Frisby Waterless Murders – 21

This excerpt is from the book entitled The Frisby Waterless Murders, an English Murrder Mystery book set in the countryside, starring two policemen who have been working together for a few years and get along really well. There’s lots of dialogue and banter with some humour thrown in amongst the murders and suspects.


“Using a slight distraction to place a few droplets of the poison onto the vol-au-vent via a phial placed between forefinger and thumb.”


“A phial not a biro?”


“A biro would be better wouldn’t it because it looks so normal to be holding a pen?”


“Indeed it does, which is why someone holding a pen as they walk around the railway carriage wouldn’t cause anyone to look twice. If you are fiddling with the biro as you walk past someone’s food or drink no one would be in the least bit suspicious.”


“I see what you’re getting at – but does this mean that the murderer is one of us? We’re the only ones who would have known we were going to hand out biros.”  


“Right, thank you for this important information, Desmond, I think we, the police that is, should take this on from here. I am not sure the murderer used a biro, but it’s a possibility isn’t it?”

Knowles stood up and left Desmond Stellen looking slightly crestfallen. Stellen placed his hands in his jacket pockets and rose to see where his wife was. Knowles walked quickly away and phoned Sergeant Roberts whose team was going to be searching the track.


“Sarge, yes it’s me, I want you to look for biros too…yes biros. The disposable ones and, if you find one, place it in a plastic evidence bag; it might be a vital piece of evidence… Why? Well the victim was poisoned and it’s possible the poison was administered either by a dart or shaken on to the food…Yes, the dart could have been delivered by a blowpipe and if the dart is small then it could have been delivered by a biro. You’re laughing…this is a possibility that has to be eliminated from our enquiries…thank you, Sergeant, do let me know what you find.”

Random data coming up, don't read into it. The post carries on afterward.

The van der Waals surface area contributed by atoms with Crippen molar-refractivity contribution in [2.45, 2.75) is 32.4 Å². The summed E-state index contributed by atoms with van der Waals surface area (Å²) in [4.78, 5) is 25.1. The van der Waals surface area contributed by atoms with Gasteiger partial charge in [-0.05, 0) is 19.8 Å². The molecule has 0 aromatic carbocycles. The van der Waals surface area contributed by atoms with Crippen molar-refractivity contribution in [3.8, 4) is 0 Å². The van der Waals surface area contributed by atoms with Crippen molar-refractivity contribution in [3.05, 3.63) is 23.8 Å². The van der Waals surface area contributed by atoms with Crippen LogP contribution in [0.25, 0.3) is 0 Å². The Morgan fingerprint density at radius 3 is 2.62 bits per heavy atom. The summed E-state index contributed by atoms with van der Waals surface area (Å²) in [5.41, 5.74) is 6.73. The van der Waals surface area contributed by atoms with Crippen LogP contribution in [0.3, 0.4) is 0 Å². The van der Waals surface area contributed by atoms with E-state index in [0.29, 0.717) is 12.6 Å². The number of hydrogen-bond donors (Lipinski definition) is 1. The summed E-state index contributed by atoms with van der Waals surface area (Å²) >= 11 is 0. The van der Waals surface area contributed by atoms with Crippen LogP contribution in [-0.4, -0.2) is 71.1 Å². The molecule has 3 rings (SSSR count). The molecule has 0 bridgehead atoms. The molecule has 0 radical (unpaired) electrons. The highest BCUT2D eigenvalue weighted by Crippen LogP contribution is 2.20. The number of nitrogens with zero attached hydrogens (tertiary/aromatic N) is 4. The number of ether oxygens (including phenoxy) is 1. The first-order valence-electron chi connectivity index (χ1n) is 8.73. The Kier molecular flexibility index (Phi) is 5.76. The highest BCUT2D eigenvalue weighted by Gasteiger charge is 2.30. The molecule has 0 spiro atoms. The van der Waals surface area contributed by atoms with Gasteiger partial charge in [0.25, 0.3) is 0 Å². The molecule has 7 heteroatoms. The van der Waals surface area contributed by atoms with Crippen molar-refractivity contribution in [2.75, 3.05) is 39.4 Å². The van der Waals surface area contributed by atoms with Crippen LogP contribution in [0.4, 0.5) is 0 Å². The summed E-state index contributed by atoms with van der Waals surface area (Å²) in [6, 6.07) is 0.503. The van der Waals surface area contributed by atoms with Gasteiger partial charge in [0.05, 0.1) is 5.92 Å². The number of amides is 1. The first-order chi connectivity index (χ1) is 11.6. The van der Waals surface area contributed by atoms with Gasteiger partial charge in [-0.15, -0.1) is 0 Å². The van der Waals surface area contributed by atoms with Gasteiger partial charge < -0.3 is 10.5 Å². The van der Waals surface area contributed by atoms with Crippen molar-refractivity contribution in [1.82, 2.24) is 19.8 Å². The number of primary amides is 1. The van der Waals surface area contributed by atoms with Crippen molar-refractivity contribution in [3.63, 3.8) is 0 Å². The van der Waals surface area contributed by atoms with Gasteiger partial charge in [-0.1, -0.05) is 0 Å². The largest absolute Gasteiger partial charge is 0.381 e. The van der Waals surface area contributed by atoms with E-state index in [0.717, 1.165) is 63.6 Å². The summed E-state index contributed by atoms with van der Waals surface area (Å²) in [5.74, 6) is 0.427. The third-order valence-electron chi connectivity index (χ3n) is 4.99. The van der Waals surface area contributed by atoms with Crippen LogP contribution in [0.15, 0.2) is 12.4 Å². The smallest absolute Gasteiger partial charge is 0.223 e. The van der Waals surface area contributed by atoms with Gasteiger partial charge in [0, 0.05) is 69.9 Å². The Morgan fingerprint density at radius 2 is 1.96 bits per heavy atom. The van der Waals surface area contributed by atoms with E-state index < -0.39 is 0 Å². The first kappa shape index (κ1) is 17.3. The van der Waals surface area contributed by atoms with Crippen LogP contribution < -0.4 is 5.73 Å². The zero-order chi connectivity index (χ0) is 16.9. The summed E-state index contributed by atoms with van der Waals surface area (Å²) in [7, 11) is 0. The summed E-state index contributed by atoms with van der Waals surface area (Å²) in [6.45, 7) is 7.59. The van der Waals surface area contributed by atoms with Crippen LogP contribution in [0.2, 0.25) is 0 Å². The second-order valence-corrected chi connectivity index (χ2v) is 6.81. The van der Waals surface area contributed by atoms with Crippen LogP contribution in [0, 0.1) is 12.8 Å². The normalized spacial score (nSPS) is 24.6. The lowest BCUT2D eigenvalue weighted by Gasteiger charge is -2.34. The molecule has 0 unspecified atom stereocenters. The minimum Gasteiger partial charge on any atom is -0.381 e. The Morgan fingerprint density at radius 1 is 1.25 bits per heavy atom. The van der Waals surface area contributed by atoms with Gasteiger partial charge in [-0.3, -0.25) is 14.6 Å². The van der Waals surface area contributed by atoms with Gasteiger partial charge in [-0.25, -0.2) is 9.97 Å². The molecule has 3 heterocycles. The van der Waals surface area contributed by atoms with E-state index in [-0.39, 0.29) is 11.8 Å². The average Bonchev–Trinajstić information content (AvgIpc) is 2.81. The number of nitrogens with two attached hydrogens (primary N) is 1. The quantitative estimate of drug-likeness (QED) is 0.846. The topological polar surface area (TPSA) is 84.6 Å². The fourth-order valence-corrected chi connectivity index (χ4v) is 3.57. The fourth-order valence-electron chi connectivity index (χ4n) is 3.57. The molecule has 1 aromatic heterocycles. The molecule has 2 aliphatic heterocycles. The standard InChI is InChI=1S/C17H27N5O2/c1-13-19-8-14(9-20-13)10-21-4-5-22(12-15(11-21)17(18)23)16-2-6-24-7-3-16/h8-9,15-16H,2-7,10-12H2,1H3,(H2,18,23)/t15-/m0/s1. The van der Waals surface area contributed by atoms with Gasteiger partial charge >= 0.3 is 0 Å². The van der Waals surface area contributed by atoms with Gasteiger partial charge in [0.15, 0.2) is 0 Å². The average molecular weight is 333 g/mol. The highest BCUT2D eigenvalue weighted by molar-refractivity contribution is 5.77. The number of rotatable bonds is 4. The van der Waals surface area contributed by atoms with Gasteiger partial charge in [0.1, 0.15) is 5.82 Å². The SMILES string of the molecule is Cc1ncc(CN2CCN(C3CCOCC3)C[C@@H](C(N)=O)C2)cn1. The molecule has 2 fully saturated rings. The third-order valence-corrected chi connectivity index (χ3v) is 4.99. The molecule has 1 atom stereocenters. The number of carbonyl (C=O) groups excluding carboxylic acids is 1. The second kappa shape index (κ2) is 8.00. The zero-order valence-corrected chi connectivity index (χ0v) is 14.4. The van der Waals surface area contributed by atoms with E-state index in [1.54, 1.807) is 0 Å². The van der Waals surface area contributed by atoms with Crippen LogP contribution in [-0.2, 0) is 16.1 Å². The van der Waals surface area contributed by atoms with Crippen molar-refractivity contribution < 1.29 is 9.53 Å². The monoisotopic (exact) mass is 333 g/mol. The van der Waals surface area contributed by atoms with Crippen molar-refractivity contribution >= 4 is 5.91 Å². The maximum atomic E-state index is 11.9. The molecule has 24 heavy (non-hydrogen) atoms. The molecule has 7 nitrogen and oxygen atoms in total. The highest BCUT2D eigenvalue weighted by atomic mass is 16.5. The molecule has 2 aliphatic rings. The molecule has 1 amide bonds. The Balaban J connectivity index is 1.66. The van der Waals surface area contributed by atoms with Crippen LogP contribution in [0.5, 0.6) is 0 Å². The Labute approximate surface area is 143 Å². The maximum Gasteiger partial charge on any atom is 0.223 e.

Knowles rang off and smiled at the phone – he must think I’m mad – I can imagine when his wife asks him what he did at work and he tells her he’s been searching for pens by a railway line, she’ll think he’s finally cracked. Knowles looked around and saw that Barnes had just finished interviewing a large woman wearing a floral dress. The dress stuck out like a very sore thumb in the bland surroundings of the cafe, but Knowles presumed she hadn’t planned on coming in here today – a posh dining-car was more what she had been expecting. The woman swept out of the cafe leaving a smaller man and two teenage children in her wake. Barnes came over to see him. He looked relieved.


“Who was that, Barnesy?’’


“That,” replied Barnes pointing at the cafe door, “that was Sally Smedley, who was rather upset that the murder/mystery was cancelled because someone died. She seemed to think it was my fault. I got the impression she wanted us to carry the Major out on a stretcher and then let them carry on with their mystery.”

Published by Julian Worker

Julian was born in Leicester, attended school in Yorkshire, and university in Liverpool. He has been to 94 countries and territories and intends to make the 100 when travel is easier. He writes travel books, murder / mysteries and absurd fiction. His sense of humour is distilled from The Marx Brothers, Monty Python, Fawlty Towers, and Midsomer Murders. His latest book is about a Buddhist cat who tries to help his squirrel friend fly further from a children's slide.

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